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Tserkovnij: "Heritage is the basis of the style of my childhood "idols.""

Tserkovnij is a young experimental manufactory where clothes are developed inspired by Western working aesthetics and its oriental metamorphoses. Simple utilitarian forms and "boro".

In our joint collection there is an emphasis on the traditional Japanese technique of Sashiko. For the creation of embroidery for all the items, the collection took several hundred hours and more than 15,000 heavy cotton thread. We asked Sasha about the studio and his approaches to work with clothes. 

01. Tell us about your studio. Where did you start, and how many people work with you now?

Sometimes, describing what a Tserkovnij is problematic because it is only now beginning to take shape. But if we look at it conceptually, it is an experimental workshop where we develop clothes inspired by Western work aesthetics and their Eastern metamorphoses.

On the one hand, we work with simple utilitarian forms; on the other, we experiment with artisanal techniques. We focus on these "boro" techniques. I mean patchwork, dabbing, patching, sashiko, dyeing, etc. I am particularly interested in working with the textures that can be achieved in these ways. If before I was looking for ready-made material with a natural fade, now I try to add additional "volume" to it all through manual processing.

The team is just getting started. Recently, there have been three of us. However, until the end of the 23rd year, I worked on development alone and outsourced replication. My girlfriend Arina altruistically created content for all this, and I thank her immensely!  

02. Where does your story begin - why did you decide to work with clothes?

In short, the story is typical. As the saying goes in the movie Whiplash, "I listened to the greats."

At school, I felt an attraction to clothes. I was inspired by various Hollywood heroes, musicians of the 80s-90s era, skateboarding, etc. Everything that is inextricably linked to the American way of life. I dug into seconds, followed foreign masters, and romanticized tailoring. But he started for the first time in 2018 when I was 18—first, sewing courses, several years of self-study, a workshop at home, and so on.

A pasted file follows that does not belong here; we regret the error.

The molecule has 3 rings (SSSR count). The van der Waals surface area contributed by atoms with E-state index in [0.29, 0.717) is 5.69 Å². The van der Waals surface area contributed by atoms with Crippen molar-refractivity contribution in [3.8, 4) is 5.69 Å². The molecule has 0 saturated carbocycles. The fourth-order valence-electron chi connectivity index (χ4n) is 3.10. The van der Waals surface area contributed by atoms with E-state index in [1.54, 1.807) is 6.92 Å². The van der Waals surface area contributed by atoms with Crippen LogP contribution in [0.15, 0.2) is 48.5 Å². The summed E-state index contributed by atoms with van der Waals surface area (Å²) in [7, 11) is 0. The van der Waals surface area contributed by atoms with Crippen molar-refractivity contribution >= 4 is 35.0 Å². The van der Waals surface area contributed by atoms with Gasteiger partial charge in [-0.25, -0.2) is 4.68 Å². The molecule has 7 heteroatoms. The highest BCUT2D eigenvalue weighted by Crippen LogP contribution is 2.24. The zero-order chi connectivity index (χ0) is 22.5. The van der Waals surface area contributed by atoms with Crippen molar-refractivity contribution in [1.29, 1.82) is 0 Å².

03. Heritage aesthetics and Japanese culture inspire your brand. Why these referrals?

Heritage is the basis of the style of my childhood "idols." These clothes are iconic and utilitarian. I love that they're super easy and low maintenance. For example, I have been wearing the same shoes for five years. They've aged, of course, and I've already replaced the soles on them, but the patina adds life to them.

The Japanese are masters of preserving and restoring value. They organically imprint their tradition on the heritage. The Eastern approach and fanaticism made me fall in love with this business, so I followed them from the very beginning.


04. What is more important to you, utilitarianism or aesthetics?

I prefer utilitarianism. I am satisfied with the practicality inherent in heritage. However, in my project, I balanced these factors. On the one hand, I look at clothes as a tailor. The shape, the material's tactility, and the knots' processing are essential to me. On the other hand, I perceive fabric and threads as paint. I want to create a canvas from scraps and not give it any utilitarian form. That's what I'm moving towards.